༺ Pilgrimage ༻


The season was nearly over and everyone visiting Ladakh was leaving before the snows blocked the roads. I got a ticket for the second to last bus to Manali. The road goes some three hundred miles to Manali, over the Himalayas and crosses the Rhotang Pass. It is one of the highest and most dangerous roads in the world!

The travellers gathered in the early hours of the morning but the bus driver did not appear. We listened to a very sleepy muezzin give the call to prayer really badly, which made everyone laugh. After discussions someone claimed to know where the driver lived and they went off to see what was happening. At long last they returned, the driver had simply been asleep, and off we went.

At one toilet stop I did some magic for the locals and got an odd reaction. The Indian family’s eyes went like saucers and they looked really frightened. I realised that they might be thinking the effects were actually supernatural. For a delicious few minutes I toyed with the idea of building on the incredible status they had assumed for me but quickly decided that it was the road to darkness. I let them in on a few secrets to diffuse their tension and eventually got them laughing and messing about. Again, it was shocking to meet this belief in things supernatural in such a direct and personal way.

We reach the Rhotang pass without too much trouble. The road is pretty terrible in parts. Looking out of the window I see what looks like straight down, hundreds of metres. We see the remains of trucks and buses smashed to smithereens below us. Everyone tightens up. Folks at the back of the bus, behind the rear axle, are being thrown around. One guy gets a bad hit to the head from the roof!

fallen bus

A vast plain opens out before us with a little smudge of dust being raised. As we cover the miles the smudge gradually grows and after a while I see it is actually a single person walking with hundreds of goats. When I realise what I’m looking at my mind suddenly has a point of reference and reels at taking in the scale of the place. It is awe-inspiring.

Himalayan plain

We bounce over the Himilayas all that day and then are left at a little group of houses. The bus driver lets us in to a cafe sort of a place but there is no-one there and nothing to eat. It is really late and dark and everyone is tired and feeling beaten up by the journey. There’s nothing for it but to try and get some rest.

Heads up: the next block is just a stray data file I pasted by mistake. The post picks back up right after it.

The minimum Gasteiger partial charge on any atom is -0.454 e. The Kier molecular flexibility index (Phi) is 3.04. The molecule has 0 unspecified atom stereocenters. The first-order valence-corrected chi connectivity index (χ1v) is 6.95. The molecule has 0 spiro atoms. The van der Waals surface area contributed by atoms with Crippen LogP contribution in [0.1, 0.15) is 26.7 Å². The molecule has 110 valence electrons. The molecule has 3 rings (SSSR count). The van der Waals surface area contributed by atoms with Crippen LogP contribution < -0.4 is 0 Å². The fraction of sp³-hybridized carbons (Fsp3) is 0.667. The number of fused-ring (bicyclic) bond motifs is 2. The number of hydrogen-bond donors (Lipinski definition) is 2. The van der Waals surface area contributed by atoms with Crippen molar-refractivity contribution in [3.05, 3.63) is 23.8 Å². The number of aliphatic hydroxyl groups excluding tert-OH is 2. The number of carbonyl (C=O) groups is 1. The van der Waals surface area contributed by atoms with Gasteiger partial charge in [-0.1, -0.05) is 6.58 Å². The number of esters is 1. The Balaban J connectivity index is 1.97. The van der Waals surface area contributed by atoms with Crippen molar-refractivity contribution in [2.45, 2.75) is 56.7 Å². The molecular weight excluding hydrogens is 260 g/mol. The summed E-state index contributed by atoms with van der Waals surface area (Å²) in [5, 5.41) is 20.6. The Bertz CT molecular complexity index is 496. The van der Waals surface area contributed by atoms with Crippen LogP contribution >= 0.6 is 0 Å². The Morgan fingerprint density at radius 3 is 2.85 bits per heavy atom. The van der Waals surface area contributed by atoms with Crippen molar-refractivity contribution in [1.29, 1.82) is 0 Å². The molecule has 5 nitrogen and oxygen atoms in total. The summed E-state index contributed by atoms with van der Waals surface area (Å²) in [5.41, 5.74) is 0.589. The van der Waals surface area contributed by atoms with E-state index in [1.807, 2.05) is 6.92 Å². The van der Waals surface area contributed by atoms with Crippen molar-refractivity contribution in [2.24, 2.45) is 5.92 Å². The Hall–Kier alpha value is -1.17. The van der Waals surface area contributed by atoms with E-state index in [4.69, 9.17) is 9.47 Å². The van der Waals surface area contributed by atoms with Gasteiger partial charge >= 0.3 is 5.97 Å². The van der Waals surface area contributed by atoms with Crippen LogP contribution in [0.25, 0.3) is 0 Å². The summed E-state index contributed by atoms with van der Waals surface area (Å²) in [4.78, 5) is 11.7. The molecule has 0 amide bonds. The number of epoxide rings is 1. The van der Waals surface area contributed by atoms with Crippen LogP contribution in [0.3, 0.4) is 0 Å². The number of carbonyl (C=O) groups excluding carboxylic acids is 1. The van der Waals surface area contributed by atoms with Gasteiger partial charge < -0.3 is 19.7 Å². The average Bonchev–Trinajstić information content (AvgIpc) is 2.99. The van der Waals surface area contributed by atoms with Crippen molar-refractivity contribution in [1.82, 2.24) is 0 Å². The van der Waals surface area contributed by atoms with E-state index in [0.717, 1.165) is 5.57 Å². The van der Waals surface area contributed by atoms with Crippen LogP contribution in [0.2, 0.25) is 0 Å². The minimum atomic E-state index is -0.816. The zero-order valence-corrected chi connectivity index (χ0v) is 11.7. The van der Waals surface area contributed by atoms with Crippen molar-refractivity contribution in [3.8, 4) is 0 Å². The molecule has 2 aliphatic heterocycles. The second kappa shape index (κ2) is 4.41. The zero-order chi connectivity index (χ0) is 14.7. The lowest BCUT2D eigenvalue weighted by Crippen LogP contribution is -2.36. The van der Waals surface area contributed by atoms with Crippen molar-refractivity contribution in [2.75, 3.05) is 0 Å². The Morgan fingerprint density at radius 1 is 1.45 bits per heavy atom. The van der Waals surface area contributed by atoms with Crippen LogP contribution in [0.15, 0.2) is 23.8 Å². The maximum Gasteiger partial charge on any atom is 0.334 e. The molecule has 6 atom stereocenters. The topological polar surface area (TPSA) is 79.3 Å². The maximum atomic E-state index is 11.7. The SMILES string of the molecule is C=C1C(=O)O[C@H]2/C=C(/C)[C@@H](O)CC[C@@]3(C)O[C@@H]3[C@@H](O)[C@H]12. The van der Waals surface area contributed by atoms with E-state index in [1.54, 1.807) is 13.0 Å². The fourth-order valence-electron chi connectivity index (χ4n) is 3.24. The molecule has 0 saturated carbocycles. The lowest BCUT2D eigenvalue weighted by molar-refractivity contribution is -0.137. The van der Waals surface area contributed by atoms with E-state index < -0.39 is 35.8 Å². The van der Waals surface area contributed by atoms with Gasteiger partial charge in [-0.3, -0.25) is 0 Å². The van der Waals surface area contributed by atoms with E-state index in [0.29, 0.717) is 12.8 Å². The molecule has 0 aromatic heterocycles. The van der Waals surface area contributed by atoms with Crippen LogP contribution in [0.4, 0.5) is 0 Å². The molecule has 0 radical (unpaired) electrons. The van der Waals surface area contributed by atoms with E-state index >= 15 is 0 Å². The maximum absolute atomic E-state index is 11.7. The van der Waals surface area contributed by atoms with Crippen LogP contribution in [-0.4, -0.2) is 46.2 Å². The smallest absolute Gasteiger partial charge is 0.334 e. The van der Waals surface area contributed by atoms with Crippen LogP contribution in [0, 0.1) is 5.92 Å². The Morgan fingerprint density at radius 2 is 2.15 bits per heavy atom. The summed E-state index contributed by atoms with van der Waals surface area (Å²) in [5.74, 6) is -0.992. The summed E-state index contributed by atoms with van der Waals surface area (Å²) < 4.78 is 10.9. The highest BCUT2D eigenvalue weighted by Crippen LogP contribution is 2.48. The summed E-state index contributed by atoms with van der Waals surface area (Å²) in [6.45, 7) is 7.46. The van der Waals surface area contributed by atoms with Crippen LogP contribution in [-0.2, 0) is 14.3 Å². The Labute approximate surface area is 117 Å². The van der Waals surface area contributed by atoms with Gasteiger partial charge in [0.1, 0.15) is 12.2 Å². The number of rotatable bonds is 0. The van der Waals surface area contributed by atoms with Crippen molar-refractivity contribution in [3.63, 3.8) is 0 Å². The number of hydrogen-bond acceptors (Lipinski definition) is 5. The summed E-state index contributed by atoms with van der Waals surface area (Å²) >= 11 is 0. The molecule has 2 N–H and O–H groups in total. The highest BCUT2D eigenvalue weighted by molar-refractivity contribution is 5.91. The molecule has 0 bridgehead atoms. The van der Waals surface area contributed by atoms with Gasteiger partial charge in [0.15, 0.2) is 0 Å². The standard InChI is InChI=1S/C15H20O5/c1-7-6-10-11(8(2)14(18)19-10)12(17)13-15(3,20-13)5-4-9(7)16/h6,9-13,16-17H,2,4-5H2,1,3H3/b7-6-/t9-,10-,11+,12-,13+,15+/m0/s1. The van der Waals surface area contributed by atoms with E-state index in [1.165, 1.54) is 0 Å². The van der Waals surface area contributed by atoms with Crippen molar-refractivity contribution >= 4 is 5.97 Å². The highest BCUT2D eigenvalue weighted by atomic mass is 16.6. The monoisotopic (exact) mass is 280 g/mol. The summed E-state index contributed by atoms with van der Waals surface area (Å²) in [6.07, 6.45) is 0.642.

Everyone makes a nest as best they can and we all fall a sleep in basically a big heap of strangers. At first light we are roused and are hustled back on to the bus. It goes only a short way and leaves us on the side of a gorge where the road bridge has fallen down. It takes a while to realise what is happening which is that there are wires strung over the chasm. A furious torrent explodes out of the high mountains and thunders away to our right. A new bridge is partly constructed and its girders sit on wooden blocks. It is maybe ten metres above the waters.

To my horror I spot people crossing it, one carrying a sheep on his back! They climb on the wet girders high above the rushing waters. It makes me feel queezy. We join a queue. At first I’m not sure what it is for but there’s nothing else to do apart from attempt to climb it like those nutters up there. Wires have been strung across the river and a group of three guys on either end are pulling a metal cage across. A person and their bags is loaded in and then hauled over.


When it is my turn I have a feeling of deep surrender as the anxiety reaches its peak mid-stream. It seems that there has been some release of the past as I symbolically “cross the Rubicon”.

When we have all got across we then wonder how our journey is going to continue. We ask around and various negotiations take place which eventually results in a few big taxi vans being hired. Later that day when we approach Manali we pass a sign that says “Inconvenience regretted”. Our van load became hysterical with laughter at that one.

A foot note to that journey was that we met up with the folks who had come on the last bus, the one after us. The driver had apparently kept falling asleep at the wheel with the huge drops next to the collapsing road. The passengers mutineed because the driver would not stop or let anyone else drive. They counted to three and grabbed him out of the driver’s seat while someone pulled the handbrake. An Australian volunteered to give it a go and managed to get everyone to the downed bridge safely!

I really hope to return to Ladakh one day.


(a collection of poems from this pilgrimage)